Other Indy 500 winners who have raced in the SCORE Baja 1000 include Jones, the 1963 Indianapolis winner and a two-time Baja 1000 race winner (1971 72); fellow Honda IndyCar Series driver and Andretti Autosport teammate Ryan Hunter-Reay, the Indy winner in 2014; Rick Mears, who won the Indianapolis 500 four times, 1985 Indy 500 champion Danny Sullivan and 2004 Indy winner Buddy Rice.

NTT IndyCar season champions who have raced in the Baja 1000 include Mears, Hunter-Reay, Sebastien Bourdais, Jimmy Vasser and Paul Tracy.

Rossi has a better understanding of what to expect in this year’s Baja 1000 after last year’s rookie experience.

How valuable was last years’ experience?

“It’s hugely valuable,” Rossi said. “The course changes each year. There will be some elements that are the same, but it’s a new route from start to finish this year. That is why we go down a week early. We do pre-running in a similar type of vehicle and take course notes and analyze each individual section of the course, find the danger areas and what you need to do come race day.

“Ultimately, the biggest thing is having the knowledge of how to prepare for the race and what to expect once you roll off the starting line. That is something I will have going for me this year that I didn’t have last year.”

As an off-road rookie, Rossi acclimated to the demands of desert racing as the Jeff Proctor-led Honda Off-Road Racing Team finished second in Class 7. It was the fourth consecutive time the team finished first or second in the Ridgeline Baja Race Truck at the Baja 1000.

“I don’t know that I can pinpoint any highlights other than just the whole experience,” Rossi said of last years’ experience. “The whole week and a half I had down there in 2018 was phenomenal. The team made me feel part of the family from Day One. I just love driving a desert truck through Baja California. It’s an experience unlike any other.

“The entire event was a highlight more than one specific moment.”

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Driving an off-road Honda Ridgeline through the desert of Baja California in Mexico is vastly different than Rossi’s regular ride in the No. 27 NAPA Honda in the NTT IndyCar Series. But Rossi believes there are many similarities, also.

“It’s very different, for obvious reasons, but ultimately, a race car is a race car,” Rossi said. “It has four wheels, and you are trying to get it from Point A to Point B quicker than other people. The general underlying techniques of getting a car through the corner efficiently is all the same; it’s just a different style.

“Everyone here is very talented at what they do and very good so in order to win this race, you have to be at the top of your game.”

The Baja 1000, like most forms of off-road racing, is more against the clock than a wheel-to-wheel competition such as IndyCar. Rossi believes it is a different form of endurance racing, similar to IMSA in many ways.

“You have to compare it like an endurance race,” Rossi said. “It’s a race where the first part of it, you are trying to get through and not take chances and stay in touch with the people you are trying to stay in touch with.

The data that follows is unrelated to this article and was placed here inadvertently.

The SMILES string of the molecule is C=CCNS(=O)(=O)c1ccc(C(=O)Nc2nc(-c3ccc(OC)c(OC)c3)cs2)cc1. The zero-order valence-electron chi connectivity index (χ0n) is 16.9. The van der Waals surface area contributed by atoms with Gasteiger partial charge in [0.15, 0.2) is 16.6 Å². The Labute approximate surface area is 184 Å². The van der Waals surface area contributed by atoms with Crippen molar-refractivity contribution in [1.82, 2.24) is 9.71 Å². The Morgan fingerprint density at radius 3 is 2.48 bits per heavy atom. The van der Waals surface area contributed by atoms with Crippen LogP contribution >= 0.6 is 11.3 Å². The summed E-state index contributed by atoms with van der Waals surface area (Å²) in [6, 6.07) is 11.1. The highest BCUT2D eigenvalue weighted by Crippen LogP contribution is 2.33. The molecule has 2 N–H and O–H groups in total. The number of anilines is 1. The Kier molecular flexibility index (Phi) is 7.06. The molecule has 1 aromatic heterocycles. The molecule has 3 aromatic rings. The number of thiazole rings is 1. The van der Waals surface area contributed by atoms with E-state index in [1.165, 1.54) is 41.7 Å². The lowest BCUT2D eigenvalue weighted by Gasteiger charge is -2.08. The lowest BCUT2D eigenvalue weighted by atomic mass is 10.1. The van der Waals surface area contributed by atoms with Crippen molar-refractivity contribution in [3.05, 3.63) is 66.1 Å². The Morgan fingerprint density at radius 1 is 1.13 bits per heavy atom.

“When you get down to the final 20 to 30 percent, that is when you try to either close the lead of extend the lead of whatever position you are in. That is similar to the Rolex 24 at Daytona. It comes down to the last three or four hours, and we take a mentality closer to that.

“The only difference is if you get it wrong at Daytona, you spin in the grass. Here, it can be more dramatic than that.”

As an off-road rookie in 2018, Rossi acclimated to the demands of desert racing as the Jeff Proctor-led Honda Off-Road Racing Team finished second in Class 7. It was the fourth consecutive time the team finished first or second in the Ridgeline Baja Race Truck at the Baja 1000.

“The Honda off-road guys and my co-driver/navigator Evan Weller make it so easy for me to just jump right in and go to work,” Rossi said. “I can’t wait to share the seat with Jeff [Proctor] and Pat [Dailey] once again, and hopefully, bring home a win.”

The Honda Off-Road Racing Team has had an outstanding 2019 season, including class wins for the Baja Ridgeline Race Truck at the Parker 425, the Mint 400 and the Baja 500; where the team successfully debuted the second-generation “TSCO” chassis; and a second-place Class 7 finish at the Vegas-to-Reno event.

Proctor won his class in the Baja 1000 in both 2015 and 2016 with the Ridgeline, finished second in class in 2017 and 2018; and won the companion SCORE Baja 500 race both in 2016, 2018 and again earlier this year. The Ridgeline competes in Class 7, for unlimited six-cylinder production-appearing trucks and SUVs.

“We are stoked to have Alexander back racing with us in Mexico for his sophomore attempt at this iconic off-road race,” Proctor said. “This year’s 52nd annual Baja 1000 course covers ALL of the toughest terrain and areas in Baja Norte….as always, it will be tough.

“Alex is one of the brightest motorsports minds I’ve worked with, and he is a great asset to our team.”

The Baja 1000 begins Friday and runs through the weekend along the Baja Peninsula of Mexico.

Follow Bruce Martin on Twitter at @BruceMartin_500